Determining Your Fair Market Value

By Paula Santonocito

As a rule, jobs in major metropolitan areas tend to pay higher salaries than positions in small towns. Jobs in certain U.S. cities, where the cost of living is higher, like New York City, for example, generally come with better pay than jobs where the cost of living is less, like in Jacksonville, Fla., as an example.

What this means to you will depend on your circumstances. Are you willing to relocate? Is it cost effective to relocate? Are you willing to commute? Is a commute cost effective? As important, is a commute conducive to your lifestyle?

In other words, you have to realistically assess pay in the context of a job you would actually consider.

Take into Account Your Marketability

When looking at what positions pay, it’s likewise essential to be realistic about your marketability. Employers have become very specific about qualifications, and job ads reflect what skills and experience are required.

Don’t ignore these requirements, and don’t make assumptions.

If a company is looking for someone with 10 or more years experience in a field, for example, don’t assume that you could land the job with five years experience, especially in this competitive market. In a similar vein, if an educational requirement for a position is an MBA and you lack the degree, this isn’t a job you should be using as a point of reference when assessing your fair market value.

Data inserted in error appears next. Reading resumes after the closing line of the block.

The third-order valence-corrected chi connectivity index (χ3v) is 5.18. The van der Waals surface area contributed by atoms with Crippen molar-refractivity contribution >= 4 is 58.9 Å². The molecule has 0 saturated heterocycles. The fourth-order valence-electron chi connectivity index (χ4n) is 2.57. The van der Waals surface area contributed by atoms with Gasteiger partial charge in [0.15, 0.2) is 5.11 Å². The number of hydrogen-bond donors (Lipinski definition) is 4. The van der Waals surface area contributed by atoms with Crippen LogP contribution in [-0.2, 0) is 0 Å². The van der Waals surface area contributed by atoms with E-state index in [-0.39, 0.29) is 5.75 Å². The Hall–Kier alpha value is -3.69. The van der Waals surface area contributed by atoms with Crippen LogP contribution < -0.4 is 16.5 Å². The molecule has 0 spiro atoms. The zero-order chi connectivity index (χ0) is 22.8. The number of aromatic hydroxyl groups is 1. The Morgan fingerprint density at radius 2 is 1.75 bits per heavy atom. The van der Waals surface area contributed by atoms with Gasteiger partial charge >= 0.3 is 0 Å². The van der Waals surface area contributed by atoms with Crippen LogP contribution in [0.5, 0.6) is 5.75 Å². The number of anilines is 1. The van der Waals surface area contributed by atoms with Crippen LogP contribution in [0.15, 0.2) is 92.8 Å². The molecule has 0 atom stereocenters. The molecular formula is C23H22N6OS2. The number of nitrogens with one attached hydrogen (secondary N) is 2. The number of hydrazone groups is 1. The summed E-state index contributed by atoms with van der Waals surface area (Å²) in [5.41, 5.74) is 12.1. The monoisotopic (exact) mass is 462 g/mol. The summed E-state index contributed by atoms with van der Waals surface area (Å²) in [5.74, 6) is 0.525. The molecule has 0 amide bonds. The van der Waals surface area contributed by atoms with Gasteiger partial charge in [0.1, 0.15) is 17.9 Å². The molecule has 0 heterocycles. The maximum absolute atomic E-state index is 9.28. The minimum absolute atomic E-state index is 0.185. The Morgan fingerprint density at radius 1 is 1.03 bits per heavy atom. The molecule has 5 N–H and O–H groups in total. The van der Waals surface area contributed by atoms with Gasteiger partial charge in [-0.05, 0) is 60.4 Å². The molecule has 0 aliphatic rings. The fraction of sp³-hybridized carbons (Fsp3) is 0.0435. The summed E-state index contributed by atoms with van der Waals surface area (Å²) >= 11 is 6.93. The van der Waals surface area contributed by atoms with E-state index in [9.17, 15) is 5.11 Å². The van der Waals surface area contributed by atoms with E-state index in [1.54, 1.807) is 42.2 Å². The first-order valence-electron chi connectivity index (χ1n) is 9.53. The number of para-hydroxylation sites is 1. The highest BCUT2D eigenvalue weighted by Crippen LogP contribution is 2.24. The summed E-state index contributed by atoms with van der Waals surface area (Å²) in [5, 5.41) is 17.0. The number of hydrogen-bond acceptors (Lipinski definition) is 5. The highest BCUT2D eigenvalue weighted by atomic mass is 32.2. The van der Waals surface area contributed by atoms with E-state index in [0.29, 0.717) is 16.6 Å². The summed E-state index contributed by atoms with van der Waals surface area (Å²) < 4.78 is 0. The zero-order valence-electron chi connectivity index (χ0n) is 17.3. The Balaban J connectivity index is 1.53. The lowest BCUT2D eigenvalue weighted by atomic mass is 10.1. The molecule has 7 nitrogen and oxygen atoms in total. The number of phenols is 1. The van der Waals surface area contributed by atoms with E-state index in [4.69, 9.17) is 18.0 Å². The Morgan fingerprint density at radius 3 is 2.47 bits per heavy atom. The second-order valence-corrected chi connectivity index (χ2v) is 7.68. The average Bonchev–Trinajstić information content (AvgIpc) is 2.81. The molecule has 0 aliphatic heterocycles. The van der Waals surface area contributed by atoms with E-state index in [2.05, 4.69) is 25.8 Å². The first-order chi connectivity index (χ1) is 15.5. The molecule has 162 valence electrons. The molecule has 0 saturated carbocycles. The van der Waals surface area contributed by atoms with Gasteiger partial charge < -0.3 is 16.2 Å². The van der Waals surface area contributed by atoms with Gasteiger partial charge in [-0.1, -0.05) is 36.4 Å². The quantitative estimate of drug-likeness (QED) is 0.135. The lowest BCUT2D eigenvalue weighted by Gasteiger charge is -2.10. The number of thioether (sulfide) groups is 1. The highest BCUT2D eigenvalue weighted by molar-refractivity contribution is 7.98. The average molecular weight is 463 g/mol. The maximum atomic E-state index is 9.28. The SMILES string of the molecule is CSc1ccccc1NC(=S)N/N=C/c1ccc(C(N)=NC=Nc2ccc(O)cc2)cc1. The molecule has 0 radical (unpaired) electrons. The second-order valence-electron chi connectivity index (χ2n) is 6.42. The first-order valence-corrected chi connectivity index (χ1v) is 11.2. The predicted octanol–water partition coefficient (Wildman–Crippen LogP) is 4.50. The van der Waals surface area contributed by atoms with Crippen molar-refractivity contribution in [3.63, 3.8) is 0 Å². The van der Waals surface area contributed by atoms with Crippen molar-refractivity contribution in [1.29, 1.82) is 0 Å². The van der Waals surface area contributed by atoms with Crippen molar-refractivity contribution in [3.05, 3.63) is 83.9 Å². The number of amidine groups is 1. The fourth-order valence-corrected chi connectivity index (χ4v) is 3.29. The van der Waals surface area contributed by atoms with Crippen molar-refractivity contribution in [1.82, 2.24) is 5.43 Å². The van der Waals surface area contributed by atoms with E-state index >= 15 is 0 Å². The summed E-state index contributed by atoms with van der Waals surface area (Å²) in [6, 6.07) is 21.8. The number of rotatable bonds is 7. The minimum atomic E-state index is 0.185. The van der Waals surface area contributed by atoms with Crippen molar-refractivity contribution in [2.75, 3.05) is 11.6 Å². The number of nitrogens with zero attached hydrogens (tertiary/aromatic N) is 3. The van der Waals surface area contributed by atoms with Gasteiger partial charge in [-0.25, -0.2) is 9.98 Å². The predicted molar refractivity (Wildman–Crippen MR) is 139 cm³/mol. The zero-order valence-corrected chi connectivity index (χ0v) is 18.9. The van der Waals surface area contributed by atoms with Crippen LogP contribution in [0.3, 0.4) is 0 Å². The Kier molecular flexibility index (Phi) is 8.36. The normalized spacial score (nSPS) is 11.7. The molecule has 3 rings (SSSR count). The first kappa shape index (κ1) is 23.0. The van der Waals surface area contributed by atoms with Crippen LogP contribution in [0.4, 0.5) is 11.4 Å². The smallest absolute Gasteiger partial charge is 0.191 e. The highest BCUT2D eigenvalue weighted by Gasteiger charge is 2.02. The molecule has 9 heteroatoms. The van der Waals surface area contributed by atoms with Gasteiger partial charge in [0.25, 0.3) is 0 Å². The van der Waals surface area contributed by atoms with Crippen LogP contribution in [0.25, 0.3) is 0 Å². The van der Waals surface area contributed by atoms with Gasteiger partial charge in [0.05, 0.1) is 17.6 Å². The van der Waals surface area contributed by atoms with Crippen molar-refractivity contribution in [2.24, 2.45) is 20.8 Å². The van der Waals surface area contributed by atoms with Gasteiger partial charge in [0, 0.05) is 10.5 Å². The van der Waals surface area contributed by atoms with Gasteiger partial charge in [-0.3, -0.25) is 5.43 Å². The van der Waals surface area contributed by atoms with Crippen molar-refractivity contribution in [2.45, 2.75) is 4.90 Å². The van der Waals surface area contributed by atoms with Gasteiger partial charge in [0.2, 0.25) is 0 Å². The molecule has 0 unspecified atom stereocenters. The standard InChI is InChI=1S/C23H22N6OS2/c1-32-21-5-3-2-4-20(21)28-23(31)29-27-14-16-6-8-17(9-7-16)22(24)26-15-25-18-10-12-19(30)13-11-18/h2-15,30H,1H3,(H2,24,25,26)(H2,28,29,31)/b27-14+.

What’s more, it works both ways. You may hold a Ph.D., but if it’s in medieval literature and your career path has taken you in a corporate direction, the degree won’t mean much in terms of earnings power.

It’s important to honestly assess your skills, experience, and credentials. Determine what you bring to the table, and how it matches up to what the market offers. Put another way, you are attempting to price your ability in the marketplace and determine what people (employers) will pay to buy it.

Consider the Entire Package

When trying to figure out your fair market value, don’t overlook advantages you might have, however slight they may seem.

For example, as a single woman, you might bring flexibility to job that requires a lot of travel, assuming of course you want to travel for business. Or you may have volunteer experience in an area that fits with a particular company’s passion, and would therefore make you more attractive to that organization.

It’s true that in many instances employers have an advantage right now and can hire qualified people for less than they once paid. However, it’s also true that smart organizations recognize top talent when they see it and will pay competitive wages to hire the right people. The bottom line is, you need to be realistic, but don’t sell yourself short.

Finally, don’t forget that salary is only component of compensation. As has noted before, it’s important to look at total compensation in order to determine what a job actually pays. The same principle applies to determining your fair market value.

With a little research, analysis, and self reflection, you can figure out what you’re worth in today’s job market—and make informed decisions about your career.


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